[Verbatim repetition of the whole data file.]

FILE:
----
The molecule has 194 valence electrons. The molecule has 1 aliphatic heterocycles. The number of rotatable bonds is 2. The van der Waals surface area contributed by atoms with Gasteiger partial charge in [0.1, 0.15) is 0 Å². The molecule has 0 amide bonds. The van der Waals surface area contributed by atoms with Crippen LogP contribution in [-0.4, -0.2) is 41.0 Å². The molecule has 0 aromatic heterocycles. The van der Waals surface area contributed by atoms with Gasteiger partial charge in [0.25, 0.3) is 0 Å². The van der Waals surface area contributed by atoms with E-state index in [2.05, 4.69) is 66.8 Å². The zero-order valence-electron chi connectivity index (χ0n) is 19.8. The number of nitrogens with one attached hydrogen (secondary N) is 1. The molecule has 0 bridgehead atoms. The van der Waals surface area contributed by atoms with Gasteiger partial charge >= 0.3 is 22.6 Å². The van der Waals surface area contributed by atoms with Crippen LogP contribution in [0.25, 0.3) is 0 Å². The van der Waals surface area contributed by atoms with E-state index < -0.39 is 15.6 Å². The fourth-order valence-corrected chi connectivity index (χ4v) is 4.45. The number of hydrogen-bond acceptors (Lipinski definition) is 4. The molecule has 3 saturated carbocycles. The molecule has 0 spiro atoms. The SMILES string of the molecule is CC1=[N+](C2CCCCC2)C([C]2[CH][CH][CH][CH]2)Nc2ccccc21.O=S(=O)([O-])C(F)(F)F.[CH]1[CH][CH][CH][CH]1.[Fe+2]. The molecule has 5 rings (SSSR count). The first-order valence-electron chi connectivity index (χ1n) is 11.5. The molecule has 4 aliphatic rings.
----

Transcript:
The molecule has 194 valence electrons. The molecule has 1 aliphatic heterocycles. The number of rotatable bonds is 2. The van der Waals surface area contributed by atoms with Gasteiger partial charge in [0.1, 0.15) is 0 Å². The molecule has 0 amide bonds. The van der Waals surface area contributed by atoms with Crippen LogP contribution in [-0.4, -0.2) is 41.0 Å². The molecule has 0 aromatic heterocycles. The van der Waals surface area contributed by atoms with Gasteiger partial charge in [0.25, 0.3) is 0 Å². The van der Waals surface area contributed by atoms with E-state index in [2.05, 4.69) is 66.8 Å². The zero-order valence-electron chi connectivity index (χ0n) is 19.8. The number of nitrogens with one attached hydrogen (secondary N) is 1. The molecule has 0 bridgehead atoms. The van der Waals surface area contributed by atoms with Gasteiger partial charge >= 0.3 is 22.6 Å². The van der Waals surface area contributed by atoms with Crippen LogP contribution in [0.25, 0.3) is 0 Å². The van der Waals surface area contributed by atoms with E-state index < -0.39 is 15.6 Å². The fourth-order valence-corrected chi connectivity index (χ4v) is 4.45. The number of hydrogen-bond acceptors (Lipinski definition) is 4. The molecule has 3 saturated carbocycles. The molecule has 0 spiro atoms. The SMILES string of the molecule is CC1=[N+](C2CCCCC2)C([C]2[CH][CH][CH][CH]2)Nc2ccccc21.O=S(=O)([O-])C(F)(F)F.[CH]1[CH][CH][CH][CH]1.[Fe+2]. The molecule has 5 rings (SSSR count). The first-order valence-electron chi connectivity index (χ1n) is 11.5. The molecule has 4 aliphatic rings.